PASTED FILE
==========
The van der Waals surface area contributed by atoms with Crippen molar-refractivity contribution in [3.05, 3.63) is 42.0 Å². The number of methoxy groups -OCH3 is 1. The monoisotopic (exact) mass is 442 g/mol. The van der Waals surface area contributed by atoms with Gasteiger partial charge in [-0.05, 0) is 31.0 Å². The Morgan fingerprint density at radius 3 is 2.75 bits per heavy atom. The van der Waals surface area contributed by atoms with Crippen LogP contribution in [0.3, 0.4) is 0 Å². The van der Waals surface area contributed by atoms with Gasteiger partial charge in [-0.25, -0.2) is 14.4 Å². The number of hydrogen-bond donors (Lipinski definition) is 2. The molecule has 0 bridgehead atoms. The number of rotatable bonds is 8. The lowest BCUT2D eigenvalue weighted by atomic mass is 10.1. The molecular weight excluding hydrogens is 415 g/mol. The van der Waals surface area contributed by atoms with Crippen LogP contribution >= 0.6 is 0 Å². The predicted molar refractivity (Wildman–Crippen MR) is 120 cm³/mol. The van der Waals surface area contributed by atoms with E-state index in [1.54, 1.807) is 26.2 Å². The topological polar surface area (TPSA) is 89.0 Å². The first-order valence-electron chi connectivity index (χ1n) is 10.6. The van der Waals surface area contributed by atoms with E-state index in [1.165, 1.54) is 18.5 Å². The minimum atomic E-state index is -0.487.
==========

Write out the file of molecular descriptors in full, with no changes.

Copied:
The van der Waals surface area contributed by atoms with Crippen molar-refractivity contribution in [3.05, 3.63) is 42.0 Å². The number of methoxy groups -OCH3 is 1. The monoisotopic (exact) mass is 442 g/mol. The van der Waals surface area contributed by atoms with Gasteiger partial charge in [-0.05, 0) is 31.0 Å². The Morgan fingerprint density at radius 3 is 2.75 bits per heavy atom. The van der Waals surface area contributed by atoms with Crippen LogP contribution in [0.3, 0.4) is 0 Å². The van der Waals surface area contributed by atoms with Gasteiger partial charge in [-0.25, -0.2) is 14.4 Å². The number of hydrogen-bond donors (Lipinski definition) is 2. The molecule has 0 bridgehead atoms. The number of rotatable bonds is 8. The lowest BCUT2D eigenvalue weighted by atomic mass is 10.1. The molecular weight excluding hydrogens is 415 g/mol. The van der Waals surface area contributed by atoms with Crippen LogP contribution >= 0.6 is 0 Å². The predicted molar refractivity (Wildman–Crippen MR) is 120 cm³/mol. The van der Waals surface area contributed by atoms with E-state index in [1.54, 1.807) is 26.2 Å². The topological polar surface area (TPSA) is 89.0 Å². The first-order valence-electron chi connectivity index (χ1n) is 10.6. The van der Waals surface area contributed by atoms with E-state index in [1.165, 1.54) is 18.5 Å². The minimum atomic E-state index is -0.487.